The mistakes made in the past have had a direct bearing and impact on the future, so the moral of this story is this, if you don’t learn the lessons of past mistakes, it's one step forward and ten strides backwards and you end up with what we have had for the last four and a half years, Cameron and his old school friends such as Boris Johnson who is now running London in the interests of his class and the super rich as we see and experience the gentrification of many a former London working class area.

The mind bubbles, at the very thought that once Tower Hamlets council had not one single Tory on it for years, now there are five of the blood sucking beasts, not to mention that Labour lost control to a racist Liberal group in the 1980s and a BNP Councillor was elected later for a short time.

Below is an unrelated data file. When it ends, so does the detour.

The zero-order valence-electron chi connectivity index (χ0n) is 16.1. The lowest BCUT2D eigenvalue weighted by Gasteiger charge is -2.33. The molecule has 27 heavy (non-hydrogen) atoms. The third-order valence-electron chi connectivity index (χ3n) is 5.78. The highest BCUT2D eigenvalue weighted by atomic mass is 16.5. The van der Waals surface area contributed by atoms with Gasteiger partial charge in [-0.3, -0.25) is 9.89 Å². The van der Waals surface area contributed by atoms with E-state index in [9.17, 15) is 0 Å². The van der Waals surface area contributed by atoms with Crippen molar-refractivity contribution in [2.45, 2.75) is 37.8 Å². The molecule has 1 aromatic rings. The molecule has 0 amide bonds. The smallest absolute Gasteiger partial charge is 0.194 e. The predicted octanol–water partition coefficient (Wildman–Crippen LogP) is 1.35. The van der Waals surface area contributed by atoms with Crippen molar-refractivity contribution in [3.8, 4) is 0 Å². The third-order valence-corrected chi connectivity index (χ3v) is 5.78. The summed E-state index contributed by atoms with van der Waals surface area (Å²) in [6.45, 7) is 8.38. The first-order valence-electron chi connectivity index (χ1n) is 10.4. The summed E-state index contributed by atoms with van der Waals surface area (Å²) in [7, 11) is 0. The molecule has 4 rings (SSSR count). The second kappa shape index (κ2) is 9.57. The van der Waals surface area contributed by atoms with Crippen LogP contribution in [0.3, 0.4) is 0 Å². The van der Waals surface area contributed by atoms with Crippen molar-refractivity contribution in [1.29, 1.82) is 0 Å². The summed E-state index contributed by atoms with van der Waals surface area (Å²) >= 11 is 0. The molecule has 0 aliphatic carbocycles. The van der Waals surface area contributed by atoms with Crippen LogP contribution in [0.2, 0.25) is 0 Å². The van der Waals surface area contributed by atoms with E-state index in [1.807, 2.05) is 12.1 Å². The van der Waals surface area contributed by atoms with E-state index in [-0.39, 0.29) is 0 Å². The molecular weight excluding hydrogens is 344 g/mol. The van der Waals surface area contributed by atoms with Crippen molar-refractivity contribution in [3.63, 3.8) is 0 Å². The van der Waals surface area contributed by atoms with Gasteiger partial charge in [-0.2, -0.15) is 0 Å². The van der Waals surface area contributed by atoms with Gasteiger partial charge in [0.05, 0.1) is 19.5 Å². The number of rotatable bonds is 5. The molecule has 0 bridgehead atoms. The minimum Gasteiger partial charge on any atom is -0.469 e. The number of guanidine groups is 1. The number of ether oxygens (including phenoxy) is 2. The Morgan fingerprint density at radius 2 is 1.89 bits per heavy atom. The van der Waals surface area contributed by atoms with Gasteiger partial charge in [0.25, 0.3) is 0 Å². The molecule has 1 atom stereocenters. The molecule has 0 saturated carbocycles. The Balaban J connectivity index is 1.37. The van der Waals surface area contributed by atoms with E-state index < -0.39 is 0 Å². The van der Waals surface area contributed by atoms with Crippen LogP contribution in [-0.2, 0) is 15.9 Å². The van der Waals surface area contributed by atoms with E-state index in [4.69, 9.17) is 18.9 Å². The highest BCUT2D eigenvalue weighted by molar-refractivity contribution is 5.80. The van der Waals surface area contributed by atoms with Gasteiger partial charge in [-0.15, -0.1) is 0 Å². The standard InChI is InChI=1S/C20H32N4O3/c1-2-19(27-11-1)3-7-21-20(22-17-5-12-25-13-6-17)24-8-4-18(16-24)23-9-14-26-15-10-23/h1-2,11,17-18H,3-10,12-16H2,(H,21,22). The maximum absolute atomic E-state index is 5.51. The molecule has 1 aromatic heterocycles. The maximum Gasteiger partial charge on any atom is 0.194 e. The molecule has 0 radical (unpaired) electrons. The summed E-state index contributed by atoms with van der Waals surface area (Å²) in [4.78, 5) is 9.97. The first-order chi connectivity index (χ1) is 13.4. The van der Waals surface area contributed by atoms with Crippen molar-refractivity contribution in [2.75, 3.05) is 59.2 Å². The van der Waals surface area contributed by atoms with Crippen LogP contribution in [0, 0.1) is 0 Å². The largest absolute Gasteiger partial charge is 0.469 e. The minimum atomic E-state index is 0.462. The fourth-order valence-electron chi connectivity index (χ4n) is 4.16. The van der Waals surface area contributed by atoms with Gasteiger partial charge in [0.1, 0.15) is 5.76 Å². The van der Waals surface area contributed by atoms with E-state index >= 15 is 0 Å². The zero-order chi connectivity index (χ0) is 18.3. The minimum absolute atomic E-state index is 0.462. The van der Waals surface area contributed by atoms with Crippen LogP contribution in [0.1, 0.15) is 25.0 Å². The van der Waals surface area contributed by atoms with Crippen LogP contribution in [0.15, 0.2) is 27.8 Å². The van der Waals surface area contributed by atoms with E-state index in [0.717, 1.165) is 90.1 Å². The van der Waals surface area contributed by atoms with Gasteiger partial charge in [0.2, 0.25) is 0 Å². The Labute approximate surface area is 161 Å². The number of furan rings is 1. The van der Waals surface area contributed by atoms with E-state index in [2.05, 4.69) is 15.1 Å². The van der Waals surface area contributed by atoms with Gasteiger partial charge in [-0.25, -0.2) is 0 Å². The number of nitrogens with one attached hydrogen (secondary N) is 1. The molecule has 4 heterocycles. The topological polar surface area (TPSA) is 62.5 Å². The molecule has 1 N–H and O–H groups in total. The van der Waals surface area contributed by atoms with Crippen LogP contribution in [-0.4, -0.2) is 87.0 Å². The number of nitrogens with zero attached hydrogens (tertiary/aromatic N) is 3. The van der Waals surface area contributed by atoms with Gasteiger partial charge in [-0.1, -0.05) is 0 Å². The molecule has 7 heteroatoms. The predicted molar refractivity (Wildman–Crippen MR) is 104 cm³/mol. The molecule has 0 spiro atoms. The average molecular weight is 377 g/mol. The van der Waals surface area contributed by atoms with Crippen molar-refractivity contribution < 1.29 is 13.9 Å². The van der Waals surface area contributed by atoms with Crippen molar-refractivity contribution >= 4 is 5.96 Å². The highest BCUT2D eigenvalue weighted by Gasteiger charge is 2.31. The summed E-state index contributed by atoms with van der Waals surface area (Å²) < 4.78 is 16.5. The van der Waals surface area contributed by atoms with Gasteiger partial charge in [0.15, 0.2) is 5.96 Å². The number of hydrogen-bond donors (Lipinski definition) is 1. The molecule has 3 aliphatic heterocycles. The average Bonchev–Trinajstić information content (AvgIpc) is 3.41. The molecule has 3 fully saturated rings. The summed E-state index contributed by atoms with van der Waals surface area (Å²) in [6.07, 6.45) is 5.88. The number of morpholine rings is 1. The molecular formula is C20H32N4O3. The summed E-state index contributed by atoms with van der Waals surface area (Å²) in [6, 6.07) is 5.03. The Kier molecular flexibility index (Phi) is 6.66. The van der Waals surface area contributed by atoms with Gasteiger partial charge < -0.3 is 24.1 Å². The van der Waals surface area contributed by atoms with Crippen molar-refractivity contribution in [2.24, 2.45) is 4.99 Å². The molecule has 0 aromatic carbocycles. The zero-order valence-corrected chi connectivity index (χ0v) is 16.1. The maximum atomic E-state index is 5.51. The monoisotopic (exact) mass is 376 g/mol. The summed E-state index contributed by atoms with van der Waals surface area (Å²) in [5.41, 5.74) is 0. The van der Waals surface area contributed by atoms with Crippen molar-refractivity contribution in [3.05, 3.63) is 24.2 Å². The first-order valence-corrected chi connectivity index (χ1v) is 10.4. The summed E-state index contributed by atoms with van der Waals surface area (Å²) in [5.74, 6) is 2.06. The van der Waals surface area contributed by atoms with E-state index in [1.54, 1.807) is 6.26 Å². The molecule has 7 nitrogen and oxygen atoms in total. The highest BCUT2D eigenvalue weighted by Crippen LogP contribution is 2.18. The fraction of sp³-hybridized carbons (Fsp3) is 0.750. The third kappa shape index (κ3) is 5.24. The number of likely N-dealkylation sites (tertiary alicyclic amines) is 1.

I was able to call upon my my memory of Labour in the 80s and make a comparison to this Labour group and that one of old, if anything nothing has changed only this, back then I considered the Labour group to be on the right, now it seems to have moved further to the right and that’s saying something when as I recall that the group Paul Beasley led in Tower Hamlets was very stubbornly right wing; Beasley by the way became a serving member of the LDCC, and in the elections of 1986 he lost his seat when he stood as an Independent.